The alcohol dehydrogenase polymorphism in populations of Drosophila melanogaster. I. Selection in different environments.
The allozyme polymorphism at the alcohol dehydrogenase locus in Drosophila melanogaster was studied in order to obtain experimental evidence about the maintenance of this polymorphism. Populations started with different initial allele frequencies from homozygous F and S lines showed a convergence of frequencies on regular food at 25 degrees, leading to values equal to those in the base populations. These results were interpreted as due to some kind of balancing selection. In populations kept at 29.8 degrees, a lower equilibrium F frequency was attained. Addition of ethanol and some other alcohols to the food gave a rapid increase in F frequency, and high humidity decreased the F frequency slightly. Combination or alternation of ethanol and high humidity had variable effects in the populations tested. For a further analysis of the allele-frequency changes, estimates were obtained for egg-to-adult survival under different conditions and for adult survival on ethanol-supplemented food. On ethanol food (both at regular and high humidity), egg-to-adult survival of SS homozygotes was considerably lower than that of the FF and FS genotypes. Under regular conditions of food, temperature and humidity, a tendency to heterozygote superiority was observed, while at high humidity a relative high survival of SS was noticed in some tests. Adult survival of SS was lower than that of FF, but FS was generally intermediate, though the degree of dominance differed between populations. The results are consistent with the hypothesis of the occurrence of selection at the Adh locus. (+info)
Separation and properties of two acetylacetoin reductases from Bacillus cereus YUF-4.
The separation and purification of two kinds of acetylacetoin reductases (AACRs) from Bacillus cereus YUF-4 were examined. NADPH-linked AACR (AACR I) and NADH-linked AACR (AACR II) were separated from each other by ammonium sulfate fractionation, DEAE-cellulose chromatography, and hydroxyapatite chromatography. The former was purified 3.4-fold with a yield of 10.0%, and the latter was purified 29-fold with a yield of 15.6%. The two enzymes differ from each other in some enzymic properties such as substrate specificity. (+info)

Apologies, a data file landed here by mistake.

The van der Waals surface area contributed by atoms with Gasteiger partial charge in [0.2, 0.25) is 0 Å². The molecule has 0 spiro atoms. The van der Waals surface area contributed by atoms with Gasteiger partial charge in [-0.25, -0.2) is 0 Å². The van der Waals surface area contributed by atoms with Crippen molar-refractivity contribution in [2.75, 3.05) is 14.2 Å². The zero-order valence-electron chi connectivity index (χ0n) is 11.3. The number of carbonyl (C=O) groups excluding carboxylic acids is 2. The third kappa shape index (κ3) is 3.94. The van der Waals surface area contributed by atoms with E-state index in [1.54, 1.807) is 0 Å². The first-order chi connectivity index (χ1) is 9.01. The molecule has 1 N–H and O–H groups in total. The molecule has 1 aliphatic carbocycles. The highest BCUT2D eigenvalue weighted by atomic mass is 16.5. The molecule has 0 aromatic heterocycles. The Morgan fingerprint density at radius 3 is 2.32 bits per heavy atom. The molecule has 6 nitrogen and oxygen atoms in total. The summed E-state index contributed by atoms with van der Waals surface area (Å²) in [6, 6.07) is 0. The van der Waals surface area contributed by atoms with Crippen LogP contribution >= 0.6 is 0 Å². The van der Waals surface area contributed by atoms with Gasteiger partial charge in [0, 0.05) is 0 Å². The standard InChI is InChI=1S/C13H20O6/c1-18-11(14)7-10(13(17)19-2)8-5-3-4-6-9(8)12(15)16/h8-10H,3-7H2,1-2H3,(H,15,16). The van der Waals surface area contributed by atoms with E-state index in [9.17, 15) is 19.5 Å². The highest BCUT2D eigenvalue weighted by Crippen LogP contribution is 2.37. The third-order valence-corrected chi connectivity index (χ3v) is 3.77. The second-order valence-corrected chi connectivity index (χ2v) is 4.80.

Metabolic engineering of poly(3-hydroxyalkanoates): from DNA to plastic.
Poly(3-hydroxyalkanoates) (PHAs) are a class of microbially produced polyesters that have potential applications as conventional plastics, specifically thermoplastic elastomers. A wealth of biological diversity in PHA formation exists, with at least 100 different PHA constituents and at least five different dedicated PHA biosynthetic pathways. This diversity, in combination with classical microbial physiology and modern molecular biology, has now opened up this area for genetic and metabolic engineering to develop optimal PHA-producing organisms. Commercial processes for PHA production were initially developed by W. R. Grace in the 1960s and later developed by Imperial Chemical Industries, Ltd., in the United Kingdom in the 1970s and 1980s. Since the early 1990s, Metabolix Inc. and Monsanto have been the driving forces behind the commercial exploitation of PHA polymers in the United States. The gram-negative bacterium Ralstonia eutropha, formerly known as Alcaligenes eutrophus, has generally been used as the production organism of choice, and intracellular accumulation of PHA of over 90% of the cell dry weight have been reported. The advent of molecular biological techniques and a developing environmental awareness initiated a renewed scientific interest in PHAs, and the biosynthetic machinery for PHA metabolism has been studied in great detail over the last two decades. Because the structure and monomeric composition of PHAs determine the applications for each type of polymer, a variety of polymers have been synthesized by cofeeding of various substrates or by metabolic engineering of the production organism. Classical microbiology and modern molecular bacterial physiology have been brought together to decipher the intricacies of PHA metabolism both for production purposes and for the unraveling of the natural role of PHAs. This review provides an overview of the different PHA biosynthetic systems and their genetic background, followed by a detailed summation of how this natural diversity is being used to develop commercially attractive, recombinant processes for the large-scale production of PHAs. (+info)